Classical Guitar technique: studies, scales, arpeggios, theory
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For discussion of studies, scales, arpeggios and theory.
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Joined: Thu Jun 09, 2016 9:30 pm

Re: Tremolo

Post by wannabe » Thu Dec 07, 2017 11:33 pm

Todd Tipton wrote:
Tue Dec 05, 2017 12:38 am
Yes, tremolo requires lots of work for most people. However, tremolo is also a product of a well developed right hand technique. I have had many students walk in my studio wanting help with tremolo. In my decades of teaching, there was never a single incident where the student seeking tremolo help had a good right hand foundation. Usually, it was many things that needed refinement in various right hand movements.

There are so many things that have to be developed with various right hand patterns. There are particular sympathetic movements where fingers learn to work together. There are particular opposing movements where one finger must flex while another extends and vice versa. This is necessary preparation for learning the difference between walking and running. It is a delicate procedure to approach in lessons because each student is unique. As an extreme example, some students benefit from a very detailed and contrived practice of these slow movements. For other students, the cure is worse than the disease: having a general understanding is necessary, but too much attention to details has the opposite effect. Regardless of HOW the topic is carefully approached, it is a foundation of "effortless" right hand playing.

Further, sometimes there is string crossing required demanding a mastery of subtle shifts from the elbow or shoulder similar to scale practice. Christopher Berg's Giuliani Revisited is a required book for all of my students, and is something I use myself every single day. Berg's revisions demand students and teachers together to investigate similar right hand patterns where fingers may or may not share the same string.

Then there are bursts or (sprints). Sometimes, these bursts help a student find some of the things I wrote above more naturally. Sometimes they come after some more fundamental careful study. Rhythmic variations play a similar role.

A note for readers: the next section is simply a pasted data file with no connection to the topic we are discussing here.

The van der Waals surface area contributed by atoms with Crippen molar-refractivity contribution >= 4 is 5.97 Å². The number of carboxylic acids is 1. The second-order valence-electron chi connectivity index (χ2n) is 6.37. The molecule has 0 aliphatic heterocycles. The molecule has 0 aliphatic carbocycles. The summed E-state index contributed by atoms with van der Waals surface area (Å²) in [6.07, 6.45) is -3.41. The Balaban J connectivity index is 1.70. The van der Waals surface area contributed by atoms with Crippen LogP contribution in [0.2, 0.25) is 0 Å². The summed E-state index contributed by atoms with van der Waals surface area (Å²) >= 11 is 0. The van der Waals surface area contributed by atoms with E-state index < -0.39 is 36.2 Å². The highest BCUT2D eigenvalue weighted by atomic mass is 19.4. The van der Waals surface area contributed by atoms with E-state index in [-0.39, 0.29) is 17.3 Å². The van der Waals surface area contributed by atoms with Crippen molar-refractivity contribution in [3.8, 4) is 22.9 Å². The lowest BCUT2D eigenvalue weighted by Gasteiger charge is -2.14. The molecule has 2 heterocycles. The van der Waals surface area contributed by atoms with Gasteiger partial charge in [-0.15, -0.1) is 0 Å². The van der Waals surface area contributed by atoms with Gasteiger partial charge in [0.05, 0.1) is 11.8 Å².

Tremolo requires and mastery of everything I have written above. And to repeat, it is merely a product OF that mastery. While tremolo certainly requires consistent work, it FIRST requires a very strong and well rounded right hand. With the guidance of a competent teacher, I believe Berg's work is a staple that must be on every students music stand. In addition, Stanley Yates' Classical Guitar Technique is a work that tries to put some of these ideas in writing, and also details some specific exercises helping students to better understand these foundations.

I don't know which teacher said the right or wrong thing; I wasn't there and I have no context. Quoted out of context, it is possible that I could have said either statement.

So, which teacher is correct? The one who emphasizes some of the ideas I wrote above and is constantly refining more basic movements.
Thank you this is very useful. I will order some of the books. The teacher that told me I could get it is also the one the beats me up over right hand technique so maybe someday I will have a chance with him.

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Joined: Thu Jun 09, 2016 9:30 pm

Re: Tremolo

Post by wannabe » Thu Dec 07, 2017 11:34 pm

D.Cass wrote:
Mon Dec 04, 2017 7:17 pm
My humble opinion is that the tremolo will improve in time with proper practice. However, if you have been playing the guitar for 2 1/2 years I wouldn’t be concerned with it. There are so many more important things to cultivate in the 1st two years than the tremolo. The most important thing I think one should focus on in the 1st 2 years should be fretboard knowledge and theory. A complete fluency in Scales in all 5 positions and chord voicings in all 5 positions and in all keys. This will make your life so much easier in the future if you haven’t mastered it.
I am working on Segovia's scales diligently. I still struggle with my fretboard knowledge but it is getting there.

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Re: Tremolo

Post by Ortega » Mon Jan 15, 2018 2:09 am

I have discovered the secret to tremolo, and in fact all right hand free and rest stroke techniques.

Now writing a mini book on the subject and working with multiple concert guitarists on resurrecting their playing:

Absolute proof, plus tutorial:

Deeper explanation; date of discovery marked:

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Joined: Fri Jul 13, 2018 7:21 am

Re: Tremolo

Post by GuidoGitarist » Fri Jul 13, 2018 10:32 am

Try to do 4 slow tremolo and 2 quick followed by 4 slow tremolo's and keep on doing that, increasing the amount of faster tremolo's en decreasing the slower ones, untill you only have fast tremolo's left.
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